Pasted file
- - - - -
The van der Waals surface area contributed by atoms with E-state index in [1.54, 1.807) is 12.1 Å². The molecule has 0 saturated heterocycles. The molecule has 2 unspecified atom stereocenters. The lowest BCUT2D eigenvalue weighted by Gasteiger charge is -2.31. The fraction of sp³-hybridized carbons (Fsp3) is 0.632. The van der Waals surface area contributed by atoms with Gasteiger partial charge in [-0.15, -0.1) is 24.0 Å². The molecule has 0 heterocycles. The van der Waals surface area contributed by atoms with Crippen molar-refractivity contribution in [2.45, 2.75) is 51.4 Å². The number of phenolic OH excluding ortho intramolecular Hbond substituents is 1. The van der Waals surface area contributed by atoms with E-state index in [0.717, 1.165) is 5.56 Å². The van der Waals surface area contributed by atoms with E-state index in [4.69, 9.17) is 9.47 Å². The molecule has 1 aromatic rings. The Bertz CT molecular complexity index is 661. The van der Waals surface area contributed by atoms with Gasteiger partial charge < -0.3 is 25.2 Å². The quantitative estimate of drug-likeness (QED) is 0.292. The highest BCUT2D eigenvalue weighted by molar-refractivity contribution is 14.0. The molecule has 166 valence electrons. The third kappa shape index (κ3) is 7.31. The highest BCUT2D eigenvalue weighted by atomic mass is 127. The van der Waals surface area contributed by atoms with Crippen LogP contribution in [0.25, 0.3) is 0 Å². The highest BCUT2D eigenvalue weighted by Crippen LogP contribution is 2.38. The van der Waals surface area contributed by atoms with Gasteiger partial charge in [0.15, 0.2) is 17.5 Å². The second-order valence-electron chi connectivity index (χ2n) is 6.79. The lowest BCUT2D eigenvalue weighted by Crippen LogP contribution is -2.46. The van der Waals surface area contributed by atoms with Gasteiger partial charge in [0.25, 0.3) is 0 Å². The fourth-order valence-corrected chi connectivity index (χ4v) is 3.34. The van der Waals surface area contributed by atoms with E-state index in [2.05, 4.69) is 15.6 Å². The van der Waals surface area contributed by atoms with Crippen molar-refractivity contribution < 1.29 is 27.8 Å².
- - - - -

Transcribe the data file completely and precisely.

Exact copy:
The van der Waals surface area contributed by atoms with E-state index in [1.54, 1.807) is 12.1 Å². The molecule has 0 saturated heterocycles. The molecule has 2 unspecified atom stereocenters. The lowest BCUT2D eigenvalue weighted by Gasteiger charge is -2.31. The fraction of sp³-hybridized carbons (Fsp3) is 0.632. The van der Waals surface area contributed by atoms with Gasteiger partial charge in [-0.15, -0.1) is 24.0 Å². The molecule has 0 heterocycles. The van der Waals surface area contributed by atoms with Crippen molar-refractivity contribution in [2.45, 2.75) is 51.4 Å². The number of phenolic OH excluding ortho intramolecular Hbond substituents is 1. The van der Waals surface area contributed by atoms with E-state index in [0.717, 1.165) is 5.56 Å². The van der Waals surface area contributed by atoms with E-state index in [4.69, 9.17) is 9.47 Å². The molecule has 1 aromatic rings. The Bertz CT molecular complexity index is 661. The van der Waals surface area contributed by atoms with Gasteiger partial charge < -0.3 is 25.2 Å². The quantitative estimate of drug-likeness (QED) is 0.292. The highest BCUT2D eigenvalue weighted by molar-refractivity contribution is 14.0. The molecule has 166 valence electrons. The third kappa shape index (κ3) is 7.31. The highest BCUT2D eigenvalue weighted by atomic mass is 127. The van der Waals surface area contributed by atoms with Crippen LogP contribution in [0.25, 0.3) is 0 Å². The highest BCUT2D eigenvalue weighted by Crippen LogP contribution is 2.38. The van der Waals surface area contributed by atoms with Gasteiger partial charge in [0.15, 0.2) is 17.5 Å². The second-order valence-electron chi connectivity index (χ2n) is 6.79. The lowest BCUT2D eigenvalue weighted by Crippen LogP contribution is -2.46. The van der Waals surface area contributed by atoms with Gasteiger partial charge in [0.25, 0.3) is 0 Å². The fourth-order valence-corrected chi connectivity index (χ4v) is 3.34. The van der Waals surface area contributed by atoms with E-state index in [2.05, 4.69) is 15.6 Å². The van der Waals surface area contributed by atoms with Crippen molar-refractivity contribution < 1.29 is 27.8 Å².